Banksy is not the only artist to give short shrift to the festive season. God bless ’em, one and all, says Waldemar Januszczak
Personally, all I see when I look at Christmas is a fantasy celebration of a fantasy anniversary kept alive entirely by mercenary imperatives. But I recognise, of course, that Christmas is a state of mind, so, this year, instead of moping around grumbling about the commercialisation of it all, I thought I would at least have a stab at thinking about it in a different way by hurrying along to an exhibition of the work of Noble and Webster that has opened at the Freud Museum. A hurried perusal of the press release for their show, called Polymorphous Perverse, had flashed the words “young children” and “mechanical toys” past my subconscious. So I vaguely imagined it would be something like a visit to Hamleys, except more arty. Silly me.
The Freud Museum, if you haven’t been there, is a spooky house on the edges of Hampstead in which Freud lived. From the outside, it looks like everywhere else on the street. Red-brick. Suburban. But this ordinary exterior hides an eerie interior, with Freud’s couch in it, his desk, the things he collected, all displayed in a murky twilight that encourages you to imagine things. Occasionally, modern artists are invited to show their work here, scattered among the Freudian artefacts. Tracey Emin has had a go, and the Chapmans. It’s a brilliant use of a space that would otherwise function only as a waxworks museum or a theme park on the Freud theme.
Of course, not every artist is a suitable exhibitor hereabouts. You need to be interested in the dark workings of the human mind. Noble and Webster certainly qualify. A real-life couple who have turned themselves into an artistic double act, Tim Noble and Sue Webster have made the mind’s basement their preferred terrain. Anyone who has encountered their book The Joy of Sex, on sale in the Freud Museum shop, would have them down as a particularly filthy pair of scoundrels. Is that really what goes on in the hotel room when these two are in occupation? Downstairs, in Freud’s library, a marvellous room that is kept exactly as he left it, with dark books looming above you and his large desk littered with mysterious fragments of ancient art, Noble and Webster have added a black sculpture of their own, made entirely of penises and hands.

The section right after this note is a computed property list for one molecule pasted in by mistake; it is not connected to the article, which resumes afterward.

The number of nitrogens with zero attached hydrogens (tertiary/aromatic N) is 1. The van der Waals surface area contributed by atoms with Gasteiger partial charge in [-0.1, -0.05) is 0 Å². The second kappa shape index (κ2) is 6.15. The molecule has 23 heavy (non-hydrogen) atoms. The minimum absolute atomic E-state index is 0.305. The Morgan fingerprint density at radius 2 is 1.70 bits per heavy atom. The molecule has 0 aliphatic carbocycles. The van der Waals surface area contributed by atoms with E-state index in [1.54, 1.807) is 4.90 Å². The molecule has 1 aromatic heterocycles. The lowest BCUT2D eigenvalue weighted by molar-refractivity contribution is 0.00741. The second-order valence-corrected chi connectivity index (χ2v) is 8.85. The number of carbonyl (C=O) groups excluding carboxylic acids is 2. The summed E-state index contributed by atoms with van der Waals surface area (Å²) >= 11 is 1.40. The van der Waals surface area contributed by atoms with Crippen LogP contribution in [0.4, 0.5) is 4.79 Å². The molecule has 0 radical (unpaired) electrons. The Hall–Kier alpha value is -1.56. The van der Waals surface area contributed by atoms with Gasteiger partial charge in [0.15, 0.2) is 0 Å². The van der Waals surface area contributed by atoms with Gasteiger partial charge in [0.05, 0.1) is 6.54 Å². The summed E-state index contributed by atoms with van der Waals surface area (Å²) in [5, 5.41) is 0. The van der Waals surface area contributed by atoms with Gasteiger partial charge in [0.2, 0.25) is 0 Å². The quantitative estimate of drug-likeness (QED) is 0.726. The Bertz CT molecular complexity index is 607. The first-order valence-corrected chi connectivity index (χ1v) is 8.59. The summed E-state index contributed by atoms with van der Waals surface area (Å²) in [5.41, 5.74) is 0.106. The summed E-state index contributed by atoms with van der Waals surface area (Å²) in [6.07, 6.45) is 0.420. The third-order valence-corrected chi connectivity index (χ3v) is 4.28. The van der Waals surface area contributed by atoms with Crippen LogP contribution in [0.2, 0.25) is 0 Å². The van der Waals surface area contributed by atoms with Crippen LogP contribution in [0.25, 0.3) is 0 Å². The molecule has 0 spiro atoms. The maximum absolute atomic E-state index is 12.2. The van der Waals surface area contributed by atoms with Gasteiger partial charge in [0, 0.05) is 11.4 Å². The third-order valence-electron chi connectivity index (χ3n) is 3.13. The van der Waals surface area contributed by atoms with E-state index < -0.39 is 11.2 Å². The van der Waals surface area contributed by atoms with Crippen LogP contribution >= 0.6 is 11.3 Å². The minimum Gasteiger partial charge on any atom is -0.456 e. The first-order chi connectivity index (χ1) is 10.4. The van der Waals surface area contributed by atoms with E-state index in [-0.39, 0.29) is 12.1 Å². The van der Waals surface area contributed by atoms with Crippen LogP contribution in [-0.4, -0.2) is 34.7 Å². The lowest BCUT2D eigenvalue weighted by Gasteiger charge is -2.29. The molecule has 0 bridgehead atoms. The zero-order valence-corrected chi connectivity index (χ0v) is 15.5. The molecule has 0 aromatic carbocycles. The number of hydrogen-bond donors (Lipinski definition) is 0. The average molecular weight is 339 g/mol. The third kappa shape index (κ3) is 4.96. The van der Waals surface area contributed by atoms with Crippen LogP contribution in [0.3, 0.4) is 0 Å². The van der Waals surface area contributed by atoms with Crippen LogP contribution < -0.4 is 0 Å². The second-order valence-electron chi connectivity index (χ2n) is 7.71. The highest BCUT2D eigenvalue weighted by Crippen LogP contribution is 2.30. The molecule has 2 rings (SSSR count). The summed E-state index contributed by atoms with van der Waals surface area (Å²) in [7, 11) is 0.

It’s called Black Narcissus. The penises are apparently modelled on Noble’s. The hands stroking them are Webster’s. At first sight, the sculpture looks formless and cluttered, like a large bunch of coal-black bananas. Then you notice the silhouette created by its shadow on the wall. It’s a perfect double profile of Noble and Webster. Freudians may wish to analyse at length the disturbing psychological implications of this penis + hands = Noble + Webster equation, but I am content to enjoy the immediate visual magic of the transformation.
Upstairs, in the room devoted to Freud’s daughter Anna, who followed in her father’s footsteps, then specialised in the psychoanalysis of children, the visiting Brit Artists have been particularly naughty. Their contribution has been prompted by Freud’s work on the minds of children. Children, said Freud, are by nature “polymorphously perverse”, which means, as far as I can understand it, that they do things naturally that adults consider perverse. They play with themselves. They mess about with their poo. Later on, they are taught to stop doing all this. But the urges remain. And sometimes they spill out in perverted adult behaviour. The Freud Museum has just hosted a conference on the subject, called Understanding Perversion. A valuable contribution to the festive season if ever there was one. Unfortunately, I missed it.